Insulin pumps. DKA in someone who wears an insulin pump commonly occurs because of a disturbance (kinked or dislodged tubing or air bubbles) in insulin delivery. In addition, patients with scar tissue or lipohypertrophy may place their insulin pump site in an area of poor insulin absorption.
After DKA resolves, the patient should resume an insulin pump with a new infusion set, new insertion site, and new reservoir of insulin. Nurses should teach the patient to change injection sites and supplies according to manufacturer recommendations, which typically is every 2 to 3 days. They also should remind patients to make changes only when they can closely monitor their glycemic control. These patients should have a supply of basal insulin and rapid acting insulin to use via injection if they encounter problems with the pump or supplies.
Patients should be told that if they have any concern about the pump, they shouldn’t use it until they’ve confirmed that it’s working safely and effectively. In the meantime, they should use multiple daily insulin injections until the pump can be resumed.
Euglycemic DKA. DKA typically is defined by hyperglycemia, but euglycemic DKA may occur with normal or near-normal blood glucose levels. This is particularly true in cases of pregnant patients; starvation; insulin administration soon before hospital arrival; or those taking SGLT-2 inhibitors, which lower the renal threshold for glucose excretion through the urine.
With normal or near-normal blood glucose levels, euglycemic DKA may be easy to miss but should be considered in patients whose other lab results, particularly ß-hydroxybutyrate and arterial pH, point to DKA or if the patient has anion-gap acidosis that doesn’t resolve as expected.
Treatment for euglycemic DKA is the same as for DKA with hyperglycemia: I.V. regular insulin and I.V. fluids. If the patient is taking SGLT-2 inhibitors, the medication should be stopped. To prevent euglycemic DKA, patients taking SGLT-2 inhibitors shouldn’t stop or significantly decrease insulin doses and they should avoid excessive alcohol intake or ketogenic (low-carbohydrate) diets. Before any scheduled surgery or stressful physical activities, patients should stop taking SGLT-2 inhibitors.
Pregnancy. Pregnancy can result in increased insulin resistance, so women with pre-existing diabetes may require more insulin, particularly as their pregnancy progresses. Missing insulin doses or failing to adequately adjust insulin in response to increasing insulin resistance can result in significant hyperglycemia and DKA.
In addition, ketogenesis increases during pregnancy, so DKA can occur at a lower glucose level than in nonpregnant individuals. Pregnant women with underlying diabetes should have access to ketone strips for self-monitoring.
Treating DKA in pregnancy includes I.V. regular insulin and I.V. fluids, but higher insulin doses and fluids with higher dextrose content may be needed, particularly later in pregnancy. DKA is associated with a high rate of stillbirth, so fetal monitoring is recommended.
HHS occurs in the presence of hyperglycemia, hyperosmolality, and dehydration but without ketosis. It typically occurs in older individuals with Type 2 diabetes and in those with underlying stressors such as stroke, cardiac disease, or pneumonia. High carbohydrate intake, such as through tube feeding or I.V. nutrition, can lead to HHS, as can some medications, such as steroids and thiazide diuretics.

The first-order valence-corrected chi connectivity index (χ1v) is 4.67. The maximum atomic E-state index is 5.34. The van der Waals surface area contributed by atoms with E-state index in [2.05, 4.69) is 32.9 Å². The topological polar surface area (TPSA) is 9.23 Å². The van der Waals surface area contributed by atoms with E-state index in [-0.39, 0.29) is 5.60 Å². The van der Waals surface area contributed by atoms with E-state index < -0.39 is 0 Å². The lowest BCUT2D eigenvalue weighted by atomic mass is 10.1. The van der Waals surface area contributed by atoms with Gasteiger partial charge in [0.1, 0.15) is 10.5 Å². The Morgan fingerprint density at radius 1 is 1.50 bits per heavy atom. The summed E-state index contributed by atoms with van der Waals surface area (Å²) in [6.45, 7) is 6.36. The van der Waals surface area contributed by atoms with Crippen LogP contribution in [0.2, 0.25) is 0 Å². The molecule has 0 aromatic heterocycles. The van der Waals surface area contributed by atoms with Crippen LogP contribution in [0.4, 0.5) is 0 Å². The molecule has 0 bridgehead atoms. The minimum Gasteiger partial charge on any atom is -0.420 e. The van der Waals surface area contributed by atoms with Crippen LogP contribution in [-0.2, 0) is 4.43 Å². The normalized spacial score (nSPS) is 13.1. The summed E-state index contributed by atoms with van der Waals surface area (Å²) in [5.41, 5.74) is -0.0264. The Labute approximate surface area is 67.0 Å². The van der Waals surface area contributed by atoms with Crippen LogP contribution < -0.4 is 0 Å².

HHS is caused by a relative lack of insulin paired with inadequate fluid intake, leading to hyperglycemia, which then causes osmotic diuresis and further volume depletion. Lack of ketosis likely is due to only a relative, rather than an absolute, lack of insulin, which reduces the development of ketones. Because HHS typically occurs in older individuals with underlying comorbidities, it has a significantly higher mortality rate than DKA.
Signs and symptoms
HHS usually develops more slowly than DKA does. Patients may experience several weeks of rising glucose levels, polyuria, polydipsia, and weakness along with a declining mental status. Signs of dehydration (including dry mucous membranes), tachycardia, and orthostasis are evident on physical exam.
Lab findings include significant hyperglycemia (often >800 mg/dL). Initially, sodium may appear low, but as dehydration worsens, sodium rises, leading to elevated serum osmolality (from 330 to 440 mOsm/kg; normal is 280 to 295 mOsm/kg). Ketones usually are absent in HHS, although they may be present in a fasting state. Acidosis typically doesn’t occur unless a patient has an underlying condition such as sepsis, myocardial infarction, or renal failure, all of which may present as lactic acidosis rather than DKA.
I.V. fluids and I.V. insulin are key components in HHS management. However, because of significant dehydration with a free water deficit of several liters, I.V. fluids play a more significant role and typically less insulin is required than when treating DKA. In some cases, fluids alone can significantly reduce blood glucose levels. Unless serum ketosis is present, I.V. regular insulin can be delayed. In most cases, 0.9% normal saline is initiated, transitioning to 5% dextrose with 0.45% normal saline after blood glucose reaches <250 mg/dL.
As in DKA, standardized insulin protocols for I.V. regular insulin infusion are recommended, and patients should be transitioned to subcutaneous insulin after blood glucose levels, electrolytes, fluid volume status, and mental status have improved. In addition, subcutaneous insulin should be continued on initial discharge home before later transitioning back to oral diabetes agents. As in DKA, close, early outpatient follow-up is needed.
Prevent future admissions
Both DKA and HHS are emergencies characterized by hyperglycemia, dehydration, and electrolyte abnormalities. Fluids and insulin are the mainstays of treatment. As hospital admissions for both conditions continue to increase, early identification and treatment can reduce length of stay and healthcare costs. In addition, individualized education and improved care coordination can help prevent future admissions.
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Lindsay K. Buchert is an adult nurse practitioner with the inpatient endocrine service in the department of internal medicine at Atrium Health Carolinas Medical Center in Charlotte, North Carolina.